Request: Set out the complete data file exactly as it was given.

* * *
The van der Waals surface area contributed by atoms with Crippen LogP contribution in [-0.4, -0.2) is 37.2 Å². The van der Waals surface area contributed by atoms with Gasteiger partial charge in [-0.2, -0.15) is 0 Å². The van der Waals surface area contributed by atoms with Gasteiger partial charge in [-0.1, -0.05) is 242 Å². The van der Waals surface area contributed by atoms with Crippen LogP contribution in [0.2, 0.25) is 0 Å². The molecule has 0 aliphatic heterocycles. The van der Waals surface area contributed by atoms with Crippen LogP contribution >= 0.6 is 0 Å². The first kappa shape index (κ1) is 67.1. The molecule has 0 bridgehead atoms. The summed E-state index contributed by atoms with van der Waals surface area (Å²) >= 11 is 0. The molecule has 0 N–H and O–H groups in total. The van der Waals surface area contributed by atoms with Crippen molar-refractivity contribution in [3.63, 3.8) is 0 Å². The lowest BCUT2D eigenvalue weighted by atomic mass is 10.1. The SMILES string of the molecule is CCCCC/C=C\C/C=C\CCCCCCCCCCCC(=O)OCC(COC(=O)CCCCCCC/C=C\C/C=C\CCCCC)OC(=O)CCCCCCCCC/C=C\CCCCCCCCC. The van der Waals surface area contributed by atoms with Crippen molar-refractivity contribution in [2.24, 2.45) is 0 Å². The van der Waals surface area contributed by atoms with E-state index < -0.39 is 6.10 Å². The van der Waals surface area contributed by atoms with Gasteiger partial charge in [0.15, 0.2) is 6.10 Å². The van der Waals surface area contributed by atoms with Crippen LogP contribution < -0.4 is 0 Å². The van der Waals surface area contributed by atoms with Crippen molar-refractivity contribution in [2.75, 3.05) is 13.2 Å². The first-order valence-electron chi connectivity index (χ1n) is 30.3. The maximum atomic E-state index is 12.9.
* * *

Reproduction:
The van der Waals surface area contributed by atoms with Crippen LogP contribution in [-0.4, -0.2) is 37.2 Å². The van der Waals surface area contributed by atoms with Gasteiger partial charge in [-0.2, -0.15) is 0 Å². The van der Waals surface area contributed by atoms with Gasteiger partial charge in [-0.1, -0.05) is 242 Å². The van der Waals surface area contributed by atoms with Crippen LogP contribution in [0.2, 0.25) is 0 Å². The molecule has 0 aliphatic heterocycles. The van der Waals surface area contributed by atoms with Crippen LogP contribution >= 0.6 is 0 Å². The first kappa shape index (κ1) is 67.1. The molecule has 0 bridgehead atoms. The summed E-state index contributed by atoms with van der Waals surface area (Å²) >= 11 is 0. The molecule has 0 N–H and O–H groups in total. The van der Waals surface area contributed by atoms with Crippen molar-refractivity contribution in [3.63, 3.8) is 0 Å². The lowest BCUT2D eigenvalue weighted by atomic mass is 10.1. The SMILES string of the molecule is CCCCC/C=C\C/C=C\CCCCCCCCCCCC(=O)OCC(COC(=O)CCCCCCC/C=C\C/C=C\CCCCC)OC(=O)CCCCCCCCC/C=C\CCCCCCCCC. The van der Waals surface area contributed by atoms with Crippen molar-refractivity contribution in [2.24, 2.45) is 0 Å². The van der Waals surface area contributed by atoms with E-state index < -0.39 is 6.10 Å². The van der Waals surface area contributed by atoms with Gasteiger partial charge in [0.15, 0.2) is 6.10 Å². The van der Waals surface area contributed by atoms with Crippen LogP contribution < -0.4 is 0 Å². The van der Waals surface area contributed by atoms with Crippen molar-refractivity contribution in [2.75, 3.05) is 13.2 Å². The first-order valence-electron chi connectivity index (χ1n) is 30.3. The maximum atomic E-state index is 12.9.